I stumbled over a rather confounding side-effect of the browser-rewriteable web yesterday, posting:
Continuing it’s tradition of throwing in a link to more juicy data or metadata whenever the opportunity presents itself, Google has added del.icio.us tags and straps one of those ubiquitous orange [XML] RSS bugs to every result sporting an RSS feed. …
Click the “info” link associated with a result and you’ll end up on the del.icio.us end of the URL with a listing of just about everything ever said about the link. Click the “tags” link and, through the wonders of Ajax, up pops a list of associated del.icio.us tags. As usual, an ugly-but-functional add-on.
This feature appears, at least by buddy list survey, to be unevenly distributed, so I’ve attached a screenshot below.
As it turns out, this feature is indeed unevenly distributed: to those who’ve installed and summarily forgotten about the annotate google Greasemonkey script for Firefox. I’d installed this and other extensions a week or so back after wiping my Powerbook and installing Tiger; but they’d not worked. Meaning to spend some time debugging, I’d spent some time on the road and not gotten around to it. Yesterday, while fiddling with the zoom textarea script, I upgraded my Greasemonkey extension to 0.3.3. It was only then that the Google annotation effect came into full bloom.
Add to this the confounding effects of my usually using the “I’m Feeling Lucky” feature baked into Firefox — simply type your Google query into the address bar and you’ll end up visiting Google’s top result directly — such that I don’t tend to visit the Google page proper all that often. Also, Google’s habit of weaving new features inconsistently into search results on the way to full deployment means you’ll occasionally see something others don’t, only to have them disappear a few moments later yourself.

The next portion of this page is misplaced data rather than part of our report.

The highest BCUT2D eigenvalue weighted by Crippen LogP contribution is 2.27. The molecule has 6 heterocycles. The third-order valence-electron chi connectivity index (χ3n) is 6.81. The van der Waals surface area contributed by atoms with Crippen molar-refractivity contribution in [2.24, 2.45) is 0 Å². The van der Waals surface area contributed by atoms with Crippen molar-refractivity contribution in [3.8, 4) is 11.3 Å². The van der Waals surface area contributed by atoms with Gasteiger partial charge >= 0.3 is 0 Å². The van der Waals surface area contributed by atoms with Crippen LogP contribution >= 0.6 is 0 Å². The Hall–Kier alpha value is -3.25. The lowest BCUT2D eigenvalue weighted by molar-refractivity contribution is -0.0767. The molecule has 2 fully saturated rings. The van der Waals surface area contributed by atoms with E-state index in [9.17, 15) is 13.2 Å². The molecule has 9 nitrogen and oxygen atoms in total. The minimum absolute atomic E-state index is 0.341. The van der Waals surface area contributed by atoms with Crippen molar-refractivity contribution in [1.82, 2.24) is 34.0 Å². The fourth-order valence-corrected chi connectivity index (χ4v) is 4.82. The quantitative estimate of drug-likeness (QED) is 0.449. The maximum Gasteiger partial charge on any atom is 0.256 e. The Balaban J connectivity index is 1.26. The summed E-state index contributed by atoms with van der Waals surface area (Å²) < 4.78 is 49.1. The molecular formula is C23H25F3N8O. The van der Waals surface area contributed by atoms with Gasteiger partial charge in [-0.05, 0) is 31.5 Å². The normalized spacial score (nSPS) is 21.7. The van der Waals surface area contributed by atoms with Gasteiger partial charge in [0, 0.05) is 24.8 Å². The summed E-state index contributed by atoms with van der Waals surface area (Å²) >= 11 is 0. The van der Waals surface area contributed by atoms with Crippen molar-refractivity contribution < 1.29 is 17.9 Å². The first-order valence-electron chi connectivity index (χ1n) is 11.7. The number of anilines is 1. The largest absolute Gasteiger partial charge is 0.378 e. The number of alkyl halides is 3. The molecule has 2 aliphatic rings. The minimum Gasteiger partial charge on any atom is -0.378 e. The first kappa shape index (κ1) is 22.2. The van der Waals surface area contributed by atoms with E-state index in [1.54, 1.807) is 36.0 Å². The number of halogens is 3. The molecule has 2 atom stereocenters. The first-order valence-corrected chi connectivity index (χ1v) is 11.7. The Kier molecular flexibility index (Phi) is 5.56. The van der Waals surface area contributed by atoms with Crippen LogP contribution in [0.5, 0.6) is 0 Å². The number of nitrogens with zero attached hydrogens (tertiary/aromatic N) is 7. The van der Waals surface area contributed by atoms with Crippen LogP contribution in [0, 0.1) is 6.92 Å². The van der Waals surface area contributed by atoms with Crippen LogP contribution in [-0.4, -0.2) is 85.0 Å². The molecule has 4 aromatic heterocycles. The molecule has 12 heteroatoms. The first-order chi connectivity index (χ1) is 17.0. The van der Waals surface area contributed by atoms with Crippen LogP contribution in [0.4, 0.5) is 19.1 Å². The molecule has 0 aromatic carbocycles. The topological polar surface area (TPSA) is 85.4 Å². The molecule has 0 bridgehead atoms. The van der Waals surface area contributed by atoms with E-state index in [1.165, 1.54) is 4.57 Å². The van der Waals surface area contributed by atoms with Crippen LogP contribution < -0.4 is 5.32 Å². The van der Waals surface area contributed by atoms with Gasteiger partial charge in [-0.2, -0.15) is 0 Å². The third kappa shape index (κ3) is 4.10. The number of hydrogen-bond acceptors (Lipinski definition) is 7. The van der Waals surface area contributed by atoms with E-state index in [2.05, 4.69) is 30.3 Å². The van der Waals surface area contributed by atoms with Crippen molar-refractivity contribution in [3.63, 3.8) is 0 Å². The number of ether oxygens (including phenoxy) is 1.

This does present an interesting conundrum: as source becomes not only viewable but browser-rewriteable on the fly, how much of what we’re seeing is really on the Web and how much an artifact of augmented Web reality? If I can be hoist by my own petard after knowingly installing a browser extension and (albeit a little later) being surprised by it actually working, how will the less informed end-user adjust? What is the potential here for misuse: perhaps pre-installing Firefox on new machines, outfitted with questionable Greasemonkey extensions in the name of customization and branding. While I’m as much a fan of the writeable and rewriteable Web as anyone (and more than willing to have a laugh at my own expense), is that cute little Greasemonkey in the bottom-right corner of my browser notification enough? (Apparently not.)
(The effect was further compounded by my underestimating the sheer speed of RSS syndication and aggregation. It only took a couple of minutes’s instant messenger discussion with a friend to realize my mistake. Add an additional minute or so to drop the post back into Draft status and start on this version about the monkey’s trickery. Nevertheless, as evidenced by a couple of trackbacks this morning (before re-posting), a couple of RSS readers or aggregators (most likely noticing an auto-ping) ran aground on the transitory post anyway. The moral: on today’s syndicated web, you can’t go draft again.)